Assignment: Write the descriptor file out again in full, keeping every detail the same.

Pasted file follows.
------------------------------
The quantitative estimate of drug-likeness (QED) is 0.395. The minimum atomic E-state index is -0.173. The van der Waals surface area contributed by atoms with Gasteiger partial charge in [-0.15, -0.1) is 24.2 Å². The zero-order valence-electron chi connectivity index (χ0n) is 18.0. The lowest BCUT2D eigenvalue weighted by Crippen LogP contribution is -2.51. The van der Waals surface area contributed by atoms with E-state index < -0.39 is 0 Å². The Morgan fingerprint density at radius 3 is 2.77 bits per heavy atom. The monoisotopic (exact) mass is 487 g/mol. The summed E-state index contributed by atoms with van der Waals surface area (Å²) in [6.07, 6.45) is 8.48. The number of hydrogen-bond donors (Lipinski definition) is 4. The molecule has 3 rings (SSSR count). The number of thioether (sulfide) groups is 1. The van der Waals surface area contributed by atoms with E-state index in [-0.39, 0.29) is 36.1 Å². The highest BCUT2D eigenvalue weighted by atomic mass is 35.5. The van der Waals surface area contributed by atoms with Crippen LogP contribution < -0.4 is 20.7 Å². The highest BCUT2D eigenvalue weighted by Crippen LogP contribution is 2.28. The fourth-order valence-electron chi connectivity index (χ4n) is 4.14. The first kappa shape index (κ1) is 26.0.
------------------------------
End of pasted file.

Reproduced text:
The quantitative estimate of drug-likeness (QED) is 0.395. The minimum atomic E-state index is -0.173. The van der Waals surface area contributed by atoms with Gasteiger partial charge in [-0.15, -0.1) is 24.2 Å². The zero-order valence-electron chi connectivity index (χ0n) is 18.0. The lowest BCUT2D eigenvalue weighted by Crippen LogP contribution is -2.51. The van der Waals surface area contributed by atoms with E-state index < -0.39 is 0 Å². The Morgan fingerprint density at radius 3 is 2.77 bits per heavy atom. The monoisotopic (exact) mass is 487 g/mol. The summed E-state index contributed by atoms with van der Waals surface area (Å²) in [6.07, 6.45) is 8.48. The number of hydrogen-bond donors (Lipinski definition) is 4. The molecule has 3 rings (SSSR count). The number of thioether (sulfide) groups is 1. The van der Waals surface area contributed by atoms with E-state index in [-0.39, 0.29) is 36.1 Å². The highest BCUT2D eigenvalue weighted by atomic mass is 35.5. The van der Waals surface area contributed by atoms with Crippen LogP contribution < -0.4 is 20.7 Å². The highest BCUT2D eigenvalue weighted by Crippen LogP contribution is 2.28. The fourth-order valence-electron chi connectivity index (χ4n) is 4.14. The first kappa shape index (κ1) is 26.0.